'Reasonable and necessary' explained
‘Reasonable and necessary’ explained
Anyone transitioning to the NDIS will have heard the phrase “reasonable and necessary”, but what does this actually mean?
What are reasonable and necessary supports?
Reasonable is something that is fair.
Necessary is something you must have because of your disability.
The NDIS funds reasonable and necessary supports relating to a person’s disability to help them live an ‘ordinary’ life and achieve their goals. This may include support with education, employment, building independence, living arrangements or general health and well-being.
When you attend your planning meeting, the NDIA Planner will talk to you about your needs and goals to assess which supports are reasonable and necessary for you. Your planner will assess whether a support request is:
- related to your disability
- not a mainstream cost that is unrelated to your disability support needs
- value for money
- likely to be effective and beneficial to you.
They will also take into account the unpaid, informal supports provided to you by family, carers, and the community. They will also consider other formal supports such as health and education services that don’t need to be funded through the NDIS.
Everyone’s disability and support needs are unique. What may be considered unreasonable for one person may be considered quite reasonable for someone else with different support needs.
Don’t assume your planner will fully understand your or your family member’s needs. Be prepared to explain why the supports you are requesting are reasonable and necessary to your situation. Where possible, you should provide supporting evidence that proves a support is needed.
Examples of reasonable and necessary supports
Ultimately, reasonable and necessary supports are those that will help you to pursue your goals, live more independently, take part in work or social activities, and be more active in your community.
Here are some examples of supports that are often deemed reasonable and necessary:
- support workers to help with personal care activities
- therapeutic supports like occupational therapy, speech therapy or behaviour support
- support with employment to help you get, or keep, a job
- transport to help you participate in activities
- help with household jobs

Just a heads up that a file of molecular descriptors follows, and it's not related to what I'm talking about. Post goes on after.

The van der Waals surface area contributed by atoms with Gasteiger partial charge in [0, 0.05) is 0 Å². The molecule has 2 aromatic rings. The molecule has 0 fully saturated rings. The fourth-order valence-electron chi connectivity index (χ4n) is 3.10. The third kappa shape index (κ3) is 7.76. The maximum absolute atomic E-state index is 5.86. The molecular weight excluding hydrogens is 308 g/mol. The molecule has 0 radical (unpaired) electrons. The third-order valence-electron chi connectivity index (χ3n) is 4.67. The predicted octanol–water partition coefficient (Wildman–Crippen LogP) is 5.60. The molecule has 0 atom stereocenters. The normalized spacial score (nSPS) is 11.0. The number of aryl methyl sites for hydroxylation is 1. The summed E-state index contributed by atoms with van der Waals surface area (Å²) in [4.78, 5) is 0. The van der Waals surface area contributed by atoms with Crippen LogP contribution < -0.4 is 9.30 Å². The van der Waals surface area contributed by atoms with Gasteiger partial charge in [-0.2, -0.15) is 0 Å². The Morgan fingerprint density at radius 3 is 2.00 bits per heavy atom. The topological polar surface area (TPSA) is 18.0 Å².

- aids and equipment to help you do things independently
- home modifications
- mobility equipment to help you get around more easily.
It’s important to note this is not a complete list. While these supports are commonly funded, every plan is different and your funding will always be based on your personal situation.
Bridging the gap
The NDIS exists to close the gap between having a disability and not having a disability.
Ask yourself – would someone without a disability be expected to pay for this?
If the answer is ‘yes’, then chances are it is a mainstream cost. Things like housing, food, holidays and vehicles are considered mainstream costs, even though people with disability often need or use these things. Because they are not disability-specific, mainstream costs are unlikely to be covered by the NDIS.
Below you’ll see an example of the difference between a mainstream cost and something that the NDIS might cover.
An example of reasonable and necessary supports:
Tim has a disability and one of his NDIS goals is to attend more football games.
Tim will need to use his own money to buy the things that someone without disability would generally pay for. In this example, this would be things like:
- the ticket to the game
- a pie
- a drink
- a jersey to wear.
However, the NDIS could fund things that would help make attending the game more accessible for Tim. This could include:
- a support worker to accompany Tim to the game
- specialised transport that meets his mobility needs (if necessary).
But who is buying the ticket for the support worker?
Tim would likely have to pay for that ticket too (unless the football club accepts Tim’s companion card and allows the support worker to attend for free).
Looking for more NDIS tips? Visit our NDIS Information page or call 1800 112 112 to speak to one of our NDIS experts.